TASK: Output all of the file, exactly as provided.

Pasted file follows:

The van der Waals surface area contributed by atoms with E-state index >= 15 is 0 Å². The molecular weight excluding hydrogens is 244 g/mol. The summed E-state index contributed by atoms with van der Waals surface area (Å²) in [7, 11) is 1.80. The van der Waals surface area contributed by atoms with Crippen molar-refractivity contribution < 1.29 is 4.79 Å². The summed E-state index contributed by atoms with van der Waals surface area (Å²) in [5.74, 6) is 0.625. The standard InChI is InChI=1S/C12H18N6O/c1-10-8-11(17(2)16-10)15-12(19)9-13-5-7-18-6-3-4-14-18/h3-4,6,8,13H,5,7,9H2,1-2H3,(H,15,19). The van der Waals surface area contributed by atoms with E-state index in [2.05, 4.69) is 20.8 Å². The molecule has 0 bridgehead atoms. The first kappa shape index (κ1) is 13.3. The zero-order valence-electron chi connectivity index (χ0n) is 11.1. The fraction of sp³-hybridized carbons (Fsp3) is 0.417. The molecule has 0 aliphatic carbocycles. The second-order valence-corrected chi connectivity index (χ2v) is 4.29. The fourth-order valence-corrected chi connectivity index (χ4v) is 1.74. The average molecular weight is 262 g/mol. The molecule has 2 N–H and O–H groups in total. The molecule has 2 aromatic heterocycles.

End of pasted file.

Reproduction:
The van der Waals surface area contributed by atoms with E-state index >= 15 is 0 Å². The molecular weight excluding hydrogens is 244 g/mol. The summed E-state index contributed by atoms with van der Waals surface area (Å²) in [7, 11) is 1.80. The van der Waals surface area contributed by atoms with Crippen molar-refractivity contribution < 1.29 is 4.79 Å². The summed E-state index contributed by atoms with van der Waals surface area (Å²) in [5.74, 6) is 0.625. The standard InChI is InChI=1S/C12H18N6O/c1-10-8-11(17(2)16-10)15-12(19)9-13-5-7-18-6-3-4-14-18/h3-4,6,8,13H,5,7,9H2,1-2H3,(H,15,19). The van der Waals surface area contributed by atoms with E-state index in [2.05, 4.69) is 20.8 Å². The molecule has 0 bridgehead atoms. The first kappa shape index (κ1) is 13.3. The zero-order valence-electron chi connectivity index (χ0n) is 11.1. The fraction of sp³-hybridized carbons (Fsp3) is 0.417. The molecule has 0 aliphatic carbocycles. The second-order valence-corrected chi connectivity index (χ2v) is 4.29. The fourth-order valence-corrected chi connectivity index (χ4v) is 1.74. The average molecular weight is 262 g/mol. The molecule has 2 N–H and O–H groups in total. The molecule has 2 aromatic heterocycles.